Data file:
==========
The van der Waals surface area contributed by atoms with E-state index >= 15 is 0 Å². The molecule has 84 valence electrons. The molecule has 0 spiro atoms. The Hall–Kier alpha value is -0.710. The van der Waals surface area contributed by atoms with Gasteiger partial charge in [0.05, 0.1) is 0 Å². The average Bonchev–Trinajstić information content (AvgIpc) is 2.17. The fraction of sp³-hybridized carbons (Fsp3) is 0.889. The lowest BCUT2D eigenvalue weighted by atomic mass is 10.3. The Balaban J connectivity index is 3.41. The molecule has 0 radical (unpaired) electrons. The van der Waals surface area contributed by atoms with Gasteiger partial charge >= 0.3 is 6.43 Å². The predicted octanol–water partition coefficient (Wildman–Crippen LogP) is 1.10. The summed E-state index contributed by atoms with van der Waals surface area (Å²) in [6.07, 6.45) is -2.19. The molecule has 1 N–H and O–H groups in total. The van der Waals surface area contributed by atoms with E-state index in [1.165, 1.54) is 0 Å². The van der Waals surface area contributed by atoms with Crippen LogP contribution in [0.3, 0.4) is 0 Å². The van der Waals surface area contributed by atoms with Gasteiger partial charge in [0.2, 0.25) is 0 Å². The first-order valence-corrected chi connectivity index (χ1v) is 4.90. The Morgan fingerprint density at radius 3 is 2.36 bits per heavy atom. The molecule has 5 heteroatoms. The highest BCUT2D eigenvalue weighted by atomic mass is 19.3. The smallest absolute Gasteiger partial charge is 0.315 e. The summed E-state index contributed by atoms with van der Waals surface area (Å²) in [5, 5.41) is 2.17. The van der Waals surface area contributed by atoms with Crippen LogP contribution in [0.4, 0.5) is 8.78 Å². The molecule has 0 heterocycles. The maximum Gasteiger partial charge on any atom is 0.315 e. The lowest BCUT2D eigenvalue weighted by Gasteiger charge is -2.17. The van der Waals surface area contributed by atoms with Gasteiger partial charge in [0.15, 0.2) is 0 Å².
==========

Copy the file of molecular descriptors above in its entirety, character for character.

The van der Waals surface area contributed by atoms with E-state index >= 15 is 0 Å². The molecule has 84 valence electrons. The molecule has 0 spiro atoms. The Hall–Kier alpha value is -0.710. The van der Waals surface area contributed by atoms with Gasteiger partial charge in [0.05, 0.1) is 0 Å². The average Bonchev–Trinajstić information content (AvgIpc) is 2.17. The fraction of sp³-hybridized carbons (Fsp3) is 0.889. The lowest BCUT2D eigenvalue weighted by atomic mass is 10.3. The Balaban J connectivity index is 3.41. The molecule has 0 radical (unpaired) electrons. The van der Waals surface area contributed by atoms with Gasteiger partial charge >= 0.3 is 6.43 Å². The predicted octanol–water partition coefficient (Wildman–Crippen LogP) is 1.10. The summed E-state index contributed by atoms with van der Waals surface area (Å²) in [6.07, 6.45) is -2.19. The molecule has 1 N–H and O–H groups in total. The van der Waals surface area contributed by atoms with E-state index in [1.165, 1.54) is 0 Å². The van der Waals surface area contributed by atoms with Crippen LogP contribution in [0.3, 0.4) is 0 Å². The van der Waals surface area contributed by atoms with Gasteiger partial charge in [0.2, 0.25) is 0 Å². The first-order valence-corrected chi connectivity index (χ1v) is 4.90. The Morgan fingerprint density at radius 3 is 2.36 bits per heavy atom. The molecule has 5 heteroatoms. The highest BCUT2D eigenvalue weighted by atomic mass is 19.3. The smallest absolute Gasteiger partial charge is 0.315 e. The summed E-state index contributed by atoms with van der Waals surface area (Å²) in [5, 5.41) is 2.17. The van der Waals surface area contributed by atoms with Crippen LogP contribution in [0.4, 0.5) is 8.78 Å². The molecule has 0 heterocycles. The maximum Gasteiger partial charge on any atom is 0.315 e. The lowest BCUT2D eigenvalue weighted by Gasteiger charge is -2.17. The van der Waals surface area contributed by atoms with Gasteiger partial charge in [0.15, 0.2) is 0 Å².